Sustaining Your Business During Times of Crisis
No one saw this coming and yet here we are. A pandemic of epic proportions accompanied by devastating economic consequences.
Smart, methodical business planning and execution has been replaced by reactiveness and a sense of urgency. As the country settles into this new reality and implements steps to confront the medical and financial fallout, you still have a manufacturing organization to run.
Unless you were forced to temporarily close down, you still face issues such as making payroll, securing materials and inventory, meeting customer delivery deadlines, and keeping employees safe and healthy.
You probably didn’t have a plan for this, indeed most did not, but now you are forced to create a roadmap for survival and endurance. While there are many moves you could make, it’s important that you have some of the basics covered to afford you the time and opportunity for future planning.
Work to Your Strategic Advantage
Steering your business through this rocky period is vital to its longevity. Now is not the time to use the pandemic as an excuse to compromise on quality and service. Reinforcing customer expectations will have huge dividends for you as a trusted, reliable supplier despite challenging times. Don’t be afraid to over communicate with your current customers. Be the company you can count on in good times and in bad.
Position your business to gain market share by extending your outreach to potential customers. Be flexible and adapt to their needs to the extent possible through cost-effective measures and innovative product offerings. Demonstrate the value and competitive advantage you can bring to a new supplier relationship.
Monitor Your Cash Flow
Paying close attention to cash flow is critical to any organization, especially now. Your financial statements should provide you with timely, relevant, and accurate information. Use them to project where you will be three-to-six months down the road.
If necessary, prune expenses where you can afford to, even temporarily until the crisis eases. Negotiate better terms with your suppliers, creditors, and others given the current circumstances. Having a solid credit history with them with make credit managers more receptive to your request.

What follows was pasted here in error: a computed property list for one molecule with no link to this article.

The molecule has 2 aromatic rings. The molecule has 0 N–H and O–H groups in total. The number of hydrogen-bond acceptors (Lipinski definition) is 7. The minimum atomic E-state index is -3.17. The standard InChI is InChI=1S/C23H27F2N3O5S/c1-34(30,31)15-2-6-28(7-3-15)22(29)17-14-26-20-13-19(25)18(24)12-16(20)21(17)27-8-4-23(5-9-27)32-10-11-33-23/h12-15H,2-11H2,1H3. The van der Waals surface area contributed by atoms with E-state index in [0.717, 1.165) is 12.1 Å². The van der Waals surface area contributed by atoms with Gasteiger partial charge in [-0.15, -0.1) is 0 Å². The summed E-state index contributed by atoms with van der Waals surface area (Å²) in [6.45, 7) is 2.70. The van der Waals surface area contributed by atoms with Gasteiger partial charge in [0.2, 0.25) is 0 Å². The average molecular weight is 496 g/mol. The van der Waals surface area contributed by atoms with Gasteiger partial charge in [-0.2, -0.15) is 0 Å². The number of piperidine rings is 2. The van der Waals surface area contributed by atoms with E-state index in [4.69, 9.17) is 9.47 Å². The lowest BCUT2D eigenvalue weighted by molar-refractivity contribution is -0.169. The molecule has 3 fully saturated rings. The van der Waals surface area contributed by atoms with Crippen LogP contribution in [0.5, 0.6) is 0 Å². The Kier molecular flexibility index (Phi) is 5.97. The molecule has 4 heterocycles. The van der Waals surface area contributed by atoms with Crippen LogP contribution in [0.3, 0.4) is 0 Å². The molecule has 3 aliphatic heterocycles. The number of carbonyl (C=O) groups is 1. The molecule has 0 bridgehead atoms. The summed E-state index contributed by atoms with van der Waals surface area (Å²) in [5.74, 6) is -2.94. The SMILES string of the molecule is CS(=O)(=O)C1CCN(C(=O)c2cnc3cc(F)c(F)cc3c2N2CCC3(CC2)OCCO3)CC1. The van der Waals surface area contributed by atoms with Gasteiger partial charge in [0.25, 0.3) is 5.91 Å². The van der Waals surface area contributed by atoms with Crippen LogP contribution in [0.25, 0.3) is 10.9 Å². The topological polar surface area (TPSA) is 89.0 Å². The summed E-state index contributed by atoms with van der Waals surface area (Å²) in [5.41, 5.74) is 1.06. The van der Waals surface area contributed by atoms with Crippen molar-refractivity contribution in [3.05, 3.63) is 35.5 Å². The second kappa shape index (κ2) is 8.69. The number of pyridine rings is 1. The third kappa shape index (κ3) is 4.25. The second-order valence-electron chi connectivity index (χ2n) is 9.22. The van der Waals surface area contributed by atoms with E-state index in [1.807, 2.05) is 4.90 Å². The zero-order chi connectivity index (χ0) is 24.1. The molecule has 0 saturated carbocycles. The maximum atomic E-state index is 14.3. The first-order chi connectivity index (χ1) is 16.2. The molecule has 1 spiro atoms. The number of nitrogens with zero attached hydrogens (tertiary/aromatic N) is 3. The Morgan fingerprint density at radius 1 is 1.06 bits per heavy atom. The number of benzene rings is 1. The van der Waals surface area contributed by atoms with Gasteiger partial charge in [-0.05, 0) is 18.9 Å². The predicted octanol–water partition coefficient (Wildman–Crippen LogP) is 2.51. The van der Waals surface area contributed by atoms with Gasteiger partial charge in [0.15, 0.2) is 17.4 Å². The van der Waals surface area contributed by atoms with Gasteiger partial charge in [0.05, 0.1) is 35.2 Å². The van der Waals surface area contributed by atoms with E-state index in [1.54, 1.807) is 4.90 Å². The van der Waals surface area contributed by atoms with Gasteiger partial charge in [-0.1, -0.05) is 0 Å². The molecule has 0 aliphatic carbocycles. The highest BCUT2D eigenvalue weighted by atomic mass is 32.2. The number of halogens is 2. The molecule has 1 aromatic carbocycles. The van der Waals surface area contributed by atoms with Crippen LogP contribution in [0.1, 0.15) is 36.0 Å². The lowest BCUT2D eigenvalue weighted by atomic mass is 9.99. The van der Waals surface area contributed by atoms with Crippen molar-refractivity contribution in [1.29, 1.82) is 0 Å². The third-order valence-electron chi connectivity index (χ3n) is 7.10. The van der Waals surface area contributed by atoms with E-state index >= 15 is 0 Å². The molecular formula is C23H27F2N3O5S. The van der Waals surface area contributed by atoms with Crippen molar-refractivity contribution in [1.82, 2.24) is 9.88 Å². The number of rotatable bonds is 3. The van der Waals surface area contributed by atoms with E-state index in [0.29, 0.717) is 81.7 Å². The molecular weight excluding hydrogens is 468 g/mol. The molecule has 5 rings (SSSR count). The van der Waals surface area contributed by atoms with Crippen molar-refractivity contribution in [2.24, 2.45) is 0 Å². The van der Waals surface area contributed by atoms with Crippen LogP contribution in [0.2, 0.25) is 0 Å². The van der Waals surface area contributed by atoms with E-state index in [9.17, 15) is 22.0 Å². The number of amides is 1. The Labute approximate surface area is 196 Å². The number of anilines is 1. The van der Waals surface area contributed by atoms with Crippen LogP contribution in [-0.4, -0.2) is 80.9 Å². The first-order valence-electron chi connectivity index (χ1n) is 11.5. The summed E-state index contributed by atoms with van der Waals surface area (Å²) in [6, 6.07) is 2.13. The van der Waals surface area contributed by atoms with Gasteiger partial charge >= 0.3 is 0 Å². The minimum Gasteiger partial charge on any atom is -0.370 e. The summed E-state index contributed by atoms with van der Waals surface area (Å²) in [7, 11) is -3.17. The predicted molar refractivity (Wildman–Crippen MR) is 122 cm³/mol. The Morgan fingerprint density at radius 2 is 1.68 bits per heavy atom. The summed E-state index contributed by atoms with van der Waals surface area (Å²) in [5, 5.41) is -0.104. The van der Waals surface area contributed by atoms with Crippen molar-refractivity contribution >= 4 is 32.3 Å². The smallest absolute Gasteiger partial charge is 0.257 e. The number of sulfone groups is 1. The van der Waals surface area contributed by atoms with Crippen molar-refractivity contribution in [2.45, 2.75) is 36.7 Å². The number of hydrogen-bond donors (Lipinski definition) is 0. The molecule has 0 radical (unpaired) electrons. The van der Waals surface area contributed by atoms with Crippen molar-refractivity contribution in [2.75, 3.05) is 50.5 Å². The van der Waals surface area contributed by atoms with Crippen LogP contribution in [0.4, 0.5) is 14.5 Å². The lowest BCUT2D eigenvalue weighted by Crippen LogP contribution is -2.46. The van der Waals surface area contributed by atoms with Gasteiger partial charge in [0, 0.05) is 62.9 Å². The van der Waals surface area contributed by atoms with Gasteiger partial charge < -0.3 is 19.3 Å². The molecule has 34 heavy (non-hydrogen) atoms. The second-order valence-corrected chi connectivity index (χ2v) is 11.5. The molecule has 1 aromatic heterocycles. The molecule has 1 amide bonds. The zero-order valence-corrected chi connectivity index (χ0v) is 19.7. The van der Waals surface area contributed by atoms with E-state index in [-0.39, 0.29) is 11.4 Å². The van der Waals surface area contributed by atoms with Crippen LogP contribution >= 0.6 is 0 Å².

Engage Your Employees
Keeping employees engaged and motivated starts at the top. Communication efforts by business owners and their leadership teams should be consistent, timely, and transparent. The health and safety of your employees is paramount at all times, but particularly now. Review the measures your team should be following to ensure social distancing in the workplace, including the use of personal protective equipment such as masks and gloves where applicable. Consider frequent meetings to communicate measures you’re taking and to listen and address employee concerns.
Your employees may have ideas or suggestions for improvements or changes to operations, processes, and other areas to address any disruptions to your business. They are your front-line workers who contribute to the success of your business.
The business climate and the economy are transitioning to a new normal in a post-coronavirus world. Be sure you’ve got the basics covered so you are better prepared for what’s next.
Corru-Seals recognized to fully realize the benefits inherent in the new quality standard would require a paradigm shift in the organization.
Business owners can feel isolated running their organization. Sales may be flat, they’re feeling stuck, margins are getting squeezed, or they lost a key customer.